Aranya e-commerce was launched two years before Covid happened and the brand was getting traction initially. But, the buying behaviour was sparing and it only contributed 5 per cent of the total sales for the brand. However, online rose to prominence with Covid and jumped to contribute up to 15 per cent of sales for the brand. Nawshin mentions that the customers of Aranya prefer visiting the stores for shopping, as they enjoy the experience they get in-store. Replicating this online was the biggest challenge for the brand ahead of the pandemic.
Selling online in Bangladesh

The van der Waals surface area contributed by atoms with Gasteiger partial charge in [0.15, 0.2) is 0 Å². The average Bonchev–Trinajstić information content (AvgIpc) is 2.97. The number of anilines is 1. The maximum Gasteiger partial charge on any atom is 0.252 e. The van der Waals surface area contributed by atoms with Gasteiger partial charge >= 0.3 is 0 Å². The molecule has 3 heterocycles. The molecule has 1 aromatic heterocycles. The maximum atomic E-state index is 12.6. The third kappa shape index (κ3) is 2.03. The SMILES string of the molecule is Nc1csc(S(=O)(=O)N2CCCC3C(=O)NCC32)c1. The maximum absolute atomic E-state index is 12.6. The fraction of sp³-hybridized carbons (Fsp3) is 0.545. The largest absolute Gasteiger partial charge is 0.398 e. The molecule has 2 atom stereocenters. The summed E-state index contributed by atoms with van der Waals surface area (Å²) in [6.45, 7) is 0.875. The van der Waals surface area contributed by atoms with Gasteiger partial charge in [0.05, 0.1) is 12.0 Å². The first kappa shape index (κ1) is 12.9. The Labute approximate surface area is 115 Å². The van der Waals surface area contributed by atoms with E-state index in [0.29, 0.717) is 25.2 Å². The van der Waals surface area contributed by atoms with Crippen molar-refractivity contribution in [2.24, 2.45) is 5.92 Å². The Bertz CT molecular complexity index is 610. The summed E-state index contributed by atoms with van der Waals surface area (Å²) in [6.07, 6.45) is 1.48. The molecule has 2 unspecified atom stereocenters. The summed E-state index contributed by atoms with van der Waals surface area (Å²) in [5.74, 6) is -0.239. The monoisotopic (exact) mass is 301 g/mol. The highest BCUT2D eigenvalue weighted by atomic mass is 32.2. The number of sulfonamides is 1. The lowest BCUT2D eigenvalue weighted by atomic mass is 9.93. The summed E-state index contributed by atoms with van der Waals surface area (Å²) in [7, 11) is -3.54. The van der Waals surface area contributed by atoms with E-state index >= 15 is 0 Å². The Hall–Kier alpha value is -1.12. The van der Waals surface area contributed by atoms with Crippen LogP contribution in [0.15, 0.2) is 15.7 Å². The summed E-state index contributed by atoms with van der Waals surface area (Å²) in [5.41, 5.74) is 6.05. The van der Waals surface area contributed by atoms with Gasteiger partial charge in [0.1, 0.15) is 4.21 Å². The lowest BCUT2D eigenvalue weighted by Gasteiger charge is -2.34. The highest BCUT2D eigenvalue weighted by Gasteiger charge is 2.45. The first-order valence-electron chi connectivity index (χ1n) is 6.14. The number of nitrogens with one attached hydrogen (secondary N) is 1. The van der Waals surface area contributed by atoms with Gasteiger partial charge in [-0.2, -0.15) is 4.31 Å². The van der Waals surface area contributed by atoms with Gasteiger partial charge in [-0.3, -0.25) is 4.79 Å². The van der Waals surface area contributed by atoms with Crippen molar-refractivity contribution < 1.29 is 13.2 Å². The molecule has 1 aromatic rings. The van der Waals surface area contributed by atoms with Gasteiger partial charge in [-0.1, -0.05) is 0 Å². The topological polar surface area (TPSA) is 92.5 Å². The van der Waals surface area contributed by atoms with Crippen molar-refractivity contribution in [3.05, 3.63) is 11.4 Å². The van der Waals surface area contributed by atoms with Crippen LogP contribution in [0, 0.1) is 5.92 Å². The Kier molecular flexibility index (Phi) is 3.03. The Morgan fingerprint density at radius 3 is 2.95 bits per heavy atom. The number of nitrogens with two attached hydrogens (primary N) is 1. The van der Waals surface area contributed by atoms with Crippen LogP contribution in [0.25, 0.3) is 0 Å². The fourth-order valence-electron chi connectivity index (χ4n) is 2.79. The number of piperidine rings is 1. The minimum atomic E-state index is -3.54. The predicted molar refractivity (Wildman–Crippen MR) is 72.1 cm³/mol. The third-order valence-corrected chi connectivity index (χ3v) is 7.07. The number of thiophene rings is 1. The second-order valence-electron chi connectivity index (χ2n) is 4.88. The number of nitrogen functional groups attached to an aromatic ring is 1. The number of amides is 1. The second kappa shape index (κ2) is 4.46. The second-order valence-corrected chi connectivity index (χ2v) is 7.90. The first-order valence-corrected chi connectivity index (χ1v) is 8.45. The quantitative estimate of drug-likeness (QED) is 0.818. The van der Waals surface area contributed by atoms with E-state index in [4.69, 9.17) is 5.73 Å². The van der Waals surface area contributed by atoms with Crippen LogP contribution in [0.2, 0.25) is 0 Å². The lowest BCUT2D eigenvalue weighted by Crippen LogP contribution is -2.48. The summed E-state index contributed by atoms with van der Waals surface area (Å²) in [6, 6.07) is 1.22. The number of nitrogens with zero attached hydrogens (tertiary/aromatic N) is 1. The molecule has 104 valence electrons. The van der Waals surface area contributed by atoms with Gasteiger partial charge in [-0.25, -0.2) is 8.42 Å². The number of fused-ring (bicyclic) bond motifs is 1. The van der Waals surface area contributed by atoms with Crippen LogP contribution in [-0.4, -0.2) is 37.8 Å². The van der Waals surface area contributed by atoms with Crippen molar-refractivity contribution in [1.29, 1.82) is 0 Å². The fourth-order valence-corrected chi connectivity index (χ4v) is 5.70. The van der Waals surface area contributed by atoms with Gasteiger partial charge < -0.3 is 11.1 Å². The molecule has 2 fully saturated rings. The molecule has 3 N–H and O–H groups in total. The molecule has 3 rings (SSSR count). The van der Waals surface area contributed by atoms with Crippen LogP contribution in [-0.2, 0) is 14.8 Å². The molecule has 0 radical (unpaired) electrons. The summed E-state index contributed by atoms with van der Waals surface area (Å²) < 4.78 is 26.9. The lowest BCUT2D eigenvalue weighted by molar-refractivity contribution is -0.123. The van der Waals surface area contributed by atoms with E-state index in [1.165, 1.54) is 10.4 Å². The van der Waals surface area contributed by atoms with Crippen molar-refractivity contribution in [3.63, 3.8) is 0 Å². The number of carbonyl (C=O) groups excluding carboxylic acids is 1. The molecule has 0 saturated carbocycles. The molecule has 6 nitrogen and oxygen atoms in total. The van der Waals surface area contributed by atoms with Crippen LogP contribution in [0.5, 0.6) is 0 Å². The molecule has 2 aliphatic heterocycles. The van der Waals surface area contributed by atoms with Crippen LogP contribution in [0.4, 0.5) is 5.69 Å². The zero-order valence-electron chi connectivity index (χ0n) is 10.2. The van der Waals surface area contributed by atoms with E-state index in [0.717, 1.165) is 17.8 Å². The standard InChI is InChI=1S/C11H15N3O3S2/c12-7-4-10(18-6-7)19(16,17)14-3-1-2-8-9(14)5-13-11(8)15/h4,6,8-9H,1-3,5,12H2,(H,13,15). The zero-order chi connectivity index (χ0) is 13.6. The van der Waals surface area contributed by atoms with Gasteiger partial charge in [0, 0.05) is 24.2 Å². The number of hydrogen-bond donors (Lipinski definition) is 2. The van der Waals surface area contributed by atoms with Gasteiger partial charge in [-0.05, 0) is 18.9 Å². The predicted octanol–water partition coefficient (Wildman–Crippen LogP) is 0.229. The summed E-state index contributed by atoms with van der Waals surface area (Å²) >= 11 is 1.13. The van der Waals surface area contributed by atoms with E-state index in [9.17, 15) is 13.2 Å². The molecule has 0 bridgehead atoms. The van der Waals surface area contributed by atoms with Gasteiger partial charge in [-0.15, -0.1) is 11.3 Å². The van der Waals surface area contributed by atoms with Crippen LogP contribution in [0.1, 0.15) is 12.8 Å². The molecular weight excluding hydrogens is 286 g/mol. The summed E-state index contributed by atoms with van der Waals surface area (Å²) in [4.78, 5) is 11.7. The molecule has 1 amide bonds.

Nawshin states that in Bangladesh, consumers are more used to buying cheaper products online, and mostly electronics lead the way when it comes to online purchases. “Our customer base is not really the tech-savvy youth, but people in their late 30s and 40s. They’re professionals and want to weigh in their options when shopping. They are more used to walking into a store to shop. When Covid happened, the onus was on us to make this customer base aware of our digital shopping experiences. We wanted to make them comfortable and therefore through our branding and communication, we went on to attract them and make them aware of how the experience of shopping online is exactly going to be the same as offline. We have introduced chat options, regional language ChatBots to further assist with online shopping. These bots are trained to guide the consumer in every step of the way, in case they are stuck or need special help with shopping. This has been very well received by the elder generation and they can now converse in local language, chat and shop,” she further adds.